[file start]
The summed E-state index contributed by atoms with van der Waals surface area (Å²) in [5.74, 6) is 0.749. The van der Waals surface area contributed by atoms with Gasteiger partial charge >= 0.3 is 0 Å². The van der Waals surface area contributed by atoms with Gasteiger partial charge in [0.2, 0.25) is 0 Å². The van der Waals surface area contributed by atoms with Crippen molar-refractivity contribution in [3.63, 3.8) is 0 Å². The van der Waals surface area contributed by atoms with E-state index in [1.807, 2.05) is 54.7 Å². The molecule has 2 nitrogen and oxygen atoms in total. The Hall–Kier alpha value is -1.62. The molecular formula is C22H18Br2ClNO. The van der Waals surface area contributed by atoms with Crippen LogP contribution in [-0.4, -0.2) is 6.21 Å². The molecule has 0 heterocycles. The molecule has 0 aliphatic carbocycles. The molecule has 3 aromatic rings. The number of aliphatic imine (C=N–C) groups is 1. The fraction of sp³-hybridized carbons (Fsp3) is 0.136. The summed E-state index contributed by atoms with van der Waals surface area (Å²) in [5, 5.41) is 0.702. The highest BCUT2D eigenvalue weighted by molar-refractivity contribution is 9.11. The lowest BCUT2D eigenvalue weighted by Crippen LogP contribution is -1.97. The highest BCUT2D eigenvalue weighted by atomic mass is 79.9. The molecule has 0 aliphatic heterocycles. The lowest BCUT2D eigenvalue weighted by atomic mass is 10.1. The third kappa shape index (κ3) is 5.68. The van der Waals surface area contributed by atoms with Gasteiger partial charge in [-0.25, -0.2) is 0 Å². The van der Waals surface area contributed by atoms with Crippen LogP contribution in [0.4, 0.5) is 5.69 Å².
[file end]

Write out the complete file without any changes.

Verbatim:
The summed E-state index contributed by atoms with van der Waals surface area (Å²) in [5.74, 6) is 0.749. The van der Waals surface area contributed by atoms with Gasteiger partial charge >= 0.3 is 0 Å². The van der Waals surface area contributed by atoms with Gasteiger partial charge in [0.2, 0.25) is 0 Å². The van der Waals surface area contributed by atoms with Crippen molar-refractivity contribution in [3.63, 3.8) is 0 Å². The van der Waals surface area contributed by atoms with E-state index in [1.807, 2.05) is 54.7 Å². The molecule has 2 nitrogen and oxygen atoms in total. The Hall–Kier alpha value is -1.62. The molecular formula is C22H18Br2ClNO. The van der Waals surface area contributed by atoms with Crippen LogP contribution in [-0.4, -0.2) is 6.21 Å². The molecule has 0 heterocycles. The molecule has 0 aliphatic carbocycles. The molecule has 3 aromatic rings. The number of aliphatic imine (C=N–C) groups is 1. The fraction of sp³-hybridized carbons (Fsp3) is 0.136. The summed E-state index contributed by atoms with van der Waals surface area (Å²) in [5, 5.41) is 0.702. The highest BCUT2D eigenvalue weighted by molar-refractivity contribution is 9.11. The lowest BCUT2D eigenvalue weighted by Crippen LogP contribution is -1.97. The highest BCUT2D eigenvalue weighted by atomic mass is 79.9. The molecule has 0 aliphatic heterocycles. The lowest BCUT2D eigenvalue weighted by atomic mass is 10.1. The third kappa shape index (κ3) is 5.68. The van der Waals surface area contributed by atoms with Gasteiger partial charge in [-0.25, -0.2) is 0 Å². The van der Waals surface area contributed by atoms with Crippen LogP contribution in [0.4, 0.5) is 5.69 Å².